It took him a day short of one year in office for Joe Biden to find his bully pulpit.
But when he finally did, he did it with presidential aplomb.
Shortly after the lunch hour on Wednesday, an eager young staffer on President Biden's press team made her way into the basement of the West Wing, where pale reporters dwell and toil away in virtual anonymity, to introduce herself.
As she peppered me and reporters from McClatchy, Newsweek and the Los Angeles Times with information on her first week on the job, she told us what she'd like to see the president talk about in a news conference he planned later in the afternoon. "I'd like to see him tell us what the path ahead is in dealing with the Senate," she said matter-of-factly.
Biden, who's jonesing for any good news these days, has had little luck dealing with Congress — despite the Democratic Party holding a slim majority there. In fact, you might say that because of that slim majority he's been largely unsuccessful. He's had one solid victory — passage of the infrastructure bill. He has been unable to move his other big legislative package, the Build Back Better agenda. He's had little luck getting voting rights passed. He's had to deal with the omicron variant of the coronavirus. Russian actions in Ukraine have seemingly painted him into a corner. Inflation news has overcome the news of low unemployment. And members of his own party have criticized Biden for some of his actions as president. So far 2022 hasn't been kind to the man looked upon as a savior for a divided nation exactly one year ago when he walked into the Oval Office.
So on Wednesday, symbolically the last day of his first year in office, some in the press and even some members of his staff said he was going to "hit the reset button" on his administration with his press conference.
It is only the second time since he was elected that Biden has hosted such an event at the White House. His first came at the beginning of his term and because of the pandemic, fewer than two dozen reporters were allowed into the room.
This time he was allowing about 40 into the East Room, and he and his staff apparently took this press conference far more seriously than they'd taken other haphazard interactions with the press in the last year. Anticipation in the West Wing was palpable.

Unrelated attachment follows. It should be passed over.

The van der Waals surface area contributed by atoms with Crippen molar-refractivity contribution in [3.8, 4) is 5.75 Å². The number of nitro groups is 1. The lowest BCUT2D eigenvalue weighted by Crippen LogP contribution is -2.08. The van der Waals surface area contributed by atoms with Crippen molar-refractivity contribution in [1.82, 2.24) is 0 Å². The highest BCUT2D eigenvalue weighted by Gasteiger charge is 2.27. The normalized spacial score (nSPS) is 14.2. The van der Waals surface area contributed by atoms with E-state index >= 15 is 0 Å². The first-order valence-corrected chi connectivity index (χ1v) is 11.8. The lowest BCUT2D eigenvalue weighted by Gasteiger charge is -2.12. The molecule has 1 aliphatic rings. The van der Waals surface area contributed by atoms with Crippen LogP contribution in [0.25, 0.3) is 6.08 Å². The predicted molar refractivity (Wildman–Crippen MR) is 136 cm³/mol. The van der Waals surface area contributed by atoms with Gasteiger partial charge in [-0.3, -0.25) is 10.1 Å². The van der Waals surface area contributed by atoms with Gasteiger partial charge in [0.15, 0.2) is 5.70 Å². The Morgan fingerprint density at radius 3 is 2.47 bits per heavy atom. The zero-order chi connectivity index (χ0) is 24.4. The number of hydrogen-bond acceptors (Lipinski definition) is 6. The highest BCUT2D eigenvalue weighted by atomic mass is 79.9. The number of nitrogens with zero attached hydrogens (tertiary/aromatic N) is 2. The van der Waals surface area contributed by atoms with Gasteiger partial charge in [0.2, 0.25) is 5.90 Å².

With little else on Biden's schedule and most senior communication staffers hunkered down behind closed doors most of the day, reporters prepared with a wide variety of questions on numerous issues. The young staffer said she was "excited" for the news conference.
Biden faces a closing window on getting meaningful legislation passed, and he knows it. His staff said on background that there's support within the White House for the president to travel more often and take his message directly to the American people. I naturally asked whether that meant we'd see more of him in the press room or around the White House to field more questions from us.
"After all, we're the American public too," I said.
I got a giggle with that comment, but, of course no commitment to more frequent press appearances.
Naturally enough, no one in the press believed much would be gained from Biden's press conference. However, the Democratic National Committee was so confident of his message they released word to the press that they would have a graphics and light display at the White House at 7 p.m. to cheer on Biden's first-year accomplishments. That move, as one reporter noted, was bound to draw a lot of criticism on social media platforms. "Sure, throw money at a light show," one observer said.
Meanwhile Joe Manchin, the Democratic senator from West Virginia, was scheduled to speak on the Senate floor during the president's press conference — once again proving how valuable attention-seekers are in our government.
This underscores one of the key problems Biden has been unable to get a handle on as president: his promise to unify the country. Of all the things he had hoped to accomplish, it is the one farthest from becoming reality. He can't even get all the Democrats behind his agenda. That's not entirely his fault: No one could've predicted the omicron variant and the speed with which it ripped through the public. Few if any predicted the record inflation that has overcome the news of low unemployment.
But we all knew there were plenty of people in this country who remained skeptical of politicians, scientists and journalists. Many are willing to take horse dewormer, ingest Clorox or drink their own urine to combat a pandemic. Some mistakenly think their freedom has been compromised. "I'm all for getting vaccinated," one person told me, "but I don't like the idea of forcing people to do it."
Really? I countered. "They just lined us up, when I was in grade school. We all got vaccinated or we didn't go to school. We certainly had no choice. Of course, we have no polio, diphtheria or rubella today, either. So, you know, there is that."
"Good point," I was told. "But I still value my freedom."
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How do you argue with ignorance? It's impossible when "alternative facts" are being preached to us on a daily basis — and from lofty positions of power. Biden probably never had a chance to unify a country with seditious traitors among the Republicans in Congress who have promoted the "Big Lie" and remain resolutely dishonest about what happened on Jan. 6, 2021.